I explained my problem to Diana and then got the controller involved. There was a lot of back and forth because he was confused as to who had the problem Fleetwood or Allora. In the end he arranged for an assistance boat the “Marlin” to come to my aid. It was getting decision time. I still has some maneuverability under sail. Once the wind stopped or the 20 plus knot came my way, I’d be in serious trouble. It was around 4 pm. I decided to sail to the nearest beach and dropped my heavy plow anchor, under sail, in about 35 feet depth. It was hot and I had already spent time in the engine compartment. I concluded that most likely it was in the transmission control cables. I crawled in the quarter berth and made some adjustment on the control lever end. That did not help. I also had to constantly grab the VHF to report on my position and problem. No “Marlin” to be seen. Finally I discovered that it turned out to be transmission end where the outer cable housing was slipping out of the clamp and this caused the forward gear to never to be pushed into its forward position. It was a lot of fussing in the heat and my body cramps up in the narrow hole so that I have to constantly stretch out for a few seconds. But that was the trick. And I cleaned up my mess and hauled the anchor, which turned out to be a chore. I have been using the much lighter Danforth anchor. But I just wanted to be sure that I was secure to the bottom in case I had to spend the night or the Tehuantepec promised for the next 24 hours was going to reach me there. After I got on my way I did see a boat with search lights. There was a net set in his direction and I figured it was a fishing boat, but it turned out to be the “Marlin”. A big work boat. I had a heck of a time communicating with them. I told them I was o.k. and that I would cover their costs. I will try get a hold of them from here. And only within minutes of being on my way the wind came hard from the nose and the seas were nasty. I forgot to close the forward hatch and have a lot of salt to clean off in there. When I did get closer to the shore beyond Salina Cruz, the seas got flatter and I motor sailed with just my little storm jib in about 20 plus knots of wind from the port quarter. Once I had passed the most treacherous part of the Tehuantapec winds, somewhere at longitude 94, I cut the corner and headed straight for Porto Madero, instead of hugging the beach. On Monday the winds were light and I had to make several jibes for a better wind angle. I ended up paying my dues. Since I had not made progress away from the upcoming danger zone and take one jibe too far north I got hit with a chunk of the Tehuantepec at around 8 pm Monday evening. All of a sudden all hell broke loose. I had to wrestle the full main and Genova down and hoist the storm jib in a hurry. Fortunately it came out of the east and I was able to take it on the port beam in the safer direction of the shore. It had to be a good forty plus wind strength. The wind was howling through the rigging and a couple of my halyards were clanging like crazy on the mast.  But by 1 a.m. I had sailed out of it and I had made decent distance with just the storm jib. The waves slapped me around but never slammed over the boat. It was scary. On Tuesday there was very little wind and the motor ran most of the day. I left Hualtulco with about 11 gallons in my 13 gallon tank. So far I have never ever on these maximum four day overnighters had to refill the tank from my spare 5 gallon jerry can. When I checked on Tuesday afternoon I was down to 2 gallons and still 65 miles to go. I filled up from the 5 gallon jug. I had run the engine on Sunday and Monday morning at higher speed than I usually do, because I wanted to cross the Tehuantepec howler as quickly as possible. After that I slowed it back down again. But I would not be able to make it in before dark into Puerto Madero. But I have an excellent Google Earth overlay of the entrance and harbor on my new small P.V. WallMart $120 laptop/tablet. Not on the Toshiba. It all worked slick. I could take the detachable tablet part into the cockpit instead of having to constantly check the Toshiba in the cabin. But the new toy kept closing down and while approaching the marina I could no longer check the boat’s position on the chart. It was 3 a.m. Wednesday. I went by memory. When I guessed where the right turn was the green buoy light was not lit. And from there on it was guess work which fork to take. The cruising guide I have for this port told me that the route to the Chiapas Marina is clearly buoyed and lit. So very wrong. I grounded in soft mud. I figured, since I was going at minimum speed that I could back right off. But since I was now not going anywhere I attempted once more to bring the electronic chart up on the tablet. When I tried backing off I was not going anywhere. So I put the anchor down and figured that I might just as well get some sleep until daylight. Little did I realize that this became a 12 hour ordeal. I hit it at maximum high and the boat came to lay at a 40 degree on its starboard side. Low is at 10 am and the high at 4 pm. Trying to move through the boat, take a leak, is like rock climbing. Even sitting here right now writing this I have stomach cramps propped up with pillows. This is a swampy bog and I have a front row seat of all the water fowl. Egrets, bittern, black and white herons, sand pipers, turkey vultures, etc. Two boats managed to pull me off at around 2 pm. The Chiapas Marina is an impressive operation.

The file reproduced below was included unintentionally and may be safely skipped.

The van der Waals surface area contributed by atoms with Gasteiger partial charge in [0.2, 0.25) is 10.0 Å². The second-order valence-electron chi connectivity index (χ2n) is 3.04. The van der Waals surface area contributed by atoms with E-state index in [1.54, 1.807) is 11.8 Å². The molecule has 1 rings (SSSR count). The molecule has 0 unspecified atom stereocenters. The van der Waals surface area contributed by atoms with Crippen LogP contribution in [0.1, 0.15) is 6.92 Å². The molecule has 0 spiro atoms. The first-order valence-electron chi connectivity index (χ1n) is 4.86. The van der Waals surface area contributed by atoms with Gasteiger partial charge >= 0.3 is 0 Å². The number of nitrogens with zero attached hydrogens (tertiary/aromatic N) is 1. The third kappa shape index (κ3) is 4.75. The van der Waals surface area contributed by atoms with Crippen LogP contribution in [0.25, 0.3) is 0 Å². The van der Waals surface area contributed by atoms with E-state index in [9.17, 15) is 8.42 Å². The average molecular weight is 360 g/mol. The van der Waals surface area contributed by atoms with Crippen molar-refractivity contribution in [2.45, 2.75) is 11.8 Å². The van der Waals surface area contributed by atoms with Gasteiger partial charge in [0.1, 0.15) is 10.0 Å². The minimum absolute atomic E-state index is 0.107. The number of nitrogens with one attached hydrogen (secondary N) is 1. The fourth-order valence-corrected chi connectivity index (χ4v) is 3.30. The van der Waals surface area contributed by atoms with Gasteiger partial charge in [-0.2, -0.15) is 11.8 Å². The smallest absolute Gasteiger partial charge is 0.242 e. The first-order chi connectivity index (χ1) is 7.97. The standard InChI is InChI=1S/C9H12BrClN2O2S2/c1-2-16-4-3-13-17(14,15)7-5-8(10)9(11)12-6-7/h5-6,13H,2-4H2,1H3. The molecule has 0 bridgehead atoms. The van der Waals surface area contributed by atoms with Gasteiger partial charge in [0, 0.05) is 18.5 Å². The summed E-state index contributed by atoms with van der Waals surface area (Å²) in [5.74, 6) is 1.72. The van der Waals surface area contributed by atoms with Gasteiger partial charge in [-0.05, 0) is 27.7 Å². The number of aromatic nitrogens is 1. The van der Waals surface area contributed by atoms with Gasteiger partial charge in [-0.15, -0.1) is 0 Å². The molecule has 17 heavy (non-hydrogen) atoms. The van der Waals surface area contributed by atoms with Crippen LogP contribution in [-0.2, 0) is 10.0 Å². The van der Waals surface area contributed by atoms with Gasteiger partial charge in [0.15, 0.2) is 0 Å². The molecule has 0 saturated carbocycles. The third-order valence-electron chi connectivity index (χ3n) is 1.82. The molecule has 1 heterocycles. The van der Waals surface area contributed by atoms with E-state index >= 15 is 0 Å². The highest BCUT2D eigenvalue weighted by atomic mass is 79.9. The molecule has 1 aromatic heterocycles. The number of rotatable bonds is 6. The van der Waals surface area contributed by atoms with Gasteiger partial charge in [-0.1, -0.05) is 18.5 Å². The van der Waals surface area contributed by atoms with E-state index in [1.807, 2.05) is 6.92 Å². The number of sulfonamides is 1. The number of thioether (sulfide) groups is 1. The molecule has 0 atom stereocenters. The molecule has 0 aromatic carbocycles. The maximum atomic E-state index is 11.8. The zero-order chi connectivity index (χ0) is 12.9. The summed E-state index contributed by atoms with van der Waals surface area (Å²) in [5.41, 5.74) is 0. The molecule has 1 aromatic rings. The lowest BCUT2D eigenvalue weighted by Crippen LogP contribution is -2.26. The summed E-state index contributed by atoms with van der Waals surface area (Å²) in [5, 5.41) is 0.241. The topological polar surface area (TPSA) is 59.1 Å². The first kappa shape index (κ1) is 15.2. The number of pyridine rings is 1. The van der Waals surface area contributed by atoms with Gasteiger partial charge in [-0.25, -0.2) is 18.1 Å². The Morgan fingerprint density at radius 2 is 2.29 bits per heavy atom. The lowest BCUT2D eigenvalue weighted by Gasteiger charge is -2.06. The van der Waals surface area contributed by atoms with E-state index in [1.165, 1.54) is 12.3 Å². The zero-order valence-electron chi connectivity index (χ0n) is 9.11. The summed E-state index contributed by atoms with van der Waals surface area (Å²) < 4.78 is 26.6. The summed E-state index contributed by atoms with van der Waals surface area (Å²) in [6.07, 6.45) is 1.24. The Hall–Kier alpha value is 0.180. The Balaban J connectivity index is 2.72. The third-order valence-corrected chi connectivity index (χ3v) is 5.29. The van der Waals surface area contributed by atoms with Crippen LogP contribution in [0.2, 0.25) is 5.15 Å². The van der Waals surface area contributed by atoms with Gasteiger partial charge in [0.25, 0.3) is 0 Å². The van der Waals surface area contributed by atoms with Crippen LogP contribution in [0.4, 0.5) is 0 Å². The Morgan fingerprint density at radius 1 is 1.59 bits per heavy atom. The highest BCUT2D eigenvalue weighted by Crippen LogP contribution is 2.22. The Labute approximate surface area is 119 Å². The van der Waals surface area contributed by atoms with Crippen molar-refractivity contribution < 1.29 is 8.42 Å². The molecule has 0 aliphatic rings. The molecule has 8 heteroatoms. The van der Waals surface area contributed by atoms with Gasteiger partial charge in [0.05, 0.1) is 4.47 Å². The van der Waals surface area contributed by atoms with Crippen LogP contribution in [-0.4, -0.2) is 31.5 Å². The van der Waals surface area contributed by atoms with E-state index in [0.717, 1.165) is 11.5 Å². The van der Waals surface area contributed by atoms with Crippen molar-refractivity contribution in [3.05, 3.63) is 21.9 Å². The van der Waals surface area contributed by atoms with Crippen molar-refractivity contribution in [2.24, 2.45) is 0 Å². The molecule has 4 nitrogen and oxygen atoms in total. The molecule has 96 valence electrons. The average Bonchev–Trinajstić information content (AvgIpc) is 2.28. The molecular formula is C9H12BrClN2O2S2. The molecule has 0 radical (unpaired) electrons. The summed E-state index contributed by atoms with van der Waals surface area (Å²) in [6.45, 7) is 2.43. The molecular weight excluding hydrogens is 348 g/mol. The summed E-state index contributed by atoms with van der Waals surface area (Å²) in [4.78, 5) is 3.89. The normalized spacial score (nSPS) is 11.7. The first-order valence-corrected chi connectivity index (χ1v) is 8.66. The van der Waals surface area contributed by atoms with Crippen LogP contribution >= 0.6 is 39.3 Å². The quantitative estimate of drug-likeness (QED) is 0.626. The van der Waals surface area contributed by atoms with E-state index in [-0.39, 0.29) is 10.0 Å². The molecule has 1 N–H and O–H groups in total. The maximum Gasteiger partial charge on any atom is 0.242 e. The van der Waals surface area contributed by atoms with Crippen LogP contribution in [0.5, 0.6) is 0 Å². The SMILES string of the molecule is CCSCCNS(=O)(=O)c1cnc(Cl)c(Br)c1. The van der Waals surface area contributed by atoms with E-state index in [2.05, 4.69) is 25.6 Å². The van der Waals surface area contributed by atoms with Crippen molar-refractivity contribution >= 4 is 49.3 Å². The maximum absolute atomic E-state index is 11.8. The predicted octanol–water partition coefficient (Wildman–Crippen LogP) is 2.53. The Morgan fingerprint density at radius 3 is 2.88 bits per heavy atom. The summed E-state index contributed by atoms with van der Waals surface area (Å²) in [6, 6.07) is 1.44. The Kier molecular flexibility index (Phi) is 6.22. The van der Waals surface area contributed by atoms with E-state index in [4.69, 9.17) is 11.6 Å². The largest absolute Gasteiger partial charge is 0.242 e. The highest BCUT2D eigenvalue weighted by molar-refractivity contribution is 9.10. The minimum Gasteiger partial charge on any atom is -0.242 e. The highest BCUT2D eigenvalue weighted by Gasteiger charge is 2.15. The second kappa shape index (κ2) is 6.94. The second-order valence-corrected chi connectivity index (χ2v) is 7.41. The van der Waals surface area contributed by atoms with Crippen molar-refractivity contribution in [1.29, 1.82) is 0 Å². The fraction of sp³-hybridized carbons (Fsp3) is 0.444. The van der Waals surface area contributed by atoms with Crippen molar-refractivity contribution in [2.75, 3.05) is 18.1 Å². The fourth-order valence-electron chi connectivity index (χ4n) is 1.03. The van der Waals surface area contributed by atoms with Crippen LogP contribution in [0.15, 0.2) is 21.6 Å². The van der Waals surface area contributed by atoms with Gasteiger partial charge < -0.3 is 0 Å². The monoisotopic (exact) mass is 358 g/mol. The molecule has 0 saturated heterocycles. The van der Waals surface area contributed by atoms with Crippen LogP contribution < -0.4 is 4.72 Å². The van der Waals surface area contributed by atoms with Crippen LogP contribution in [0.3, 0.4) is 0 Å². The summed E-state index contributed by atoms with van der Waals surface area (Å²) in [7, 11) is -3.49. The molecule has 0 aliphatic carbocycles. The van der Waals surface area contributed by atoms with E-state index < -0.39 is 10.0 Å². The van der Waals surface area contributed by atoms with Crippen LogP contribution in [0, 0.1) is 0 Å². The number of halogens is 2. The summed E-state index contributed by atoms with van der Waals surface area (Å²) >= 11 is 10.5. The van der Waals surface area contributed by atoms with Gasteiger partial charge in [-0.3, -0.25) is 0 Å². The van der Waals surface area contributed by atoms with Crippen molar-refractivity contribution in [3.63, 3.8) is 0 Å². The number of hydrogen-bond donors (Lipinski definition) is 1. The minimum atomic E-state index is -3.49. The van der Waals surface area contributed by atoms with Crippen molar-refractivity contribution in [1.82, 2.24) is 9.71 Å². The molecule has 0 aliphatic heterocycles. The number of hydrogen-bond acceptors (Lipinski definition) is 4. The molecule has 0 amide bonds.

How the well heeled never miss their cafe au lait, Ca-Phe Sua with a good gimballed stove.

How the well heeled never miss their cafe au lait, Ca-Phe Sua with a good gimballed stove.

taken by the local Marines sent via Enrique and Memo to me

taken by the local Marines sent via Enrique and Memo of the Chiapas Marina to me

Egret

Egret

Egret

Egret

Tri colorod heron

Tri colorod heron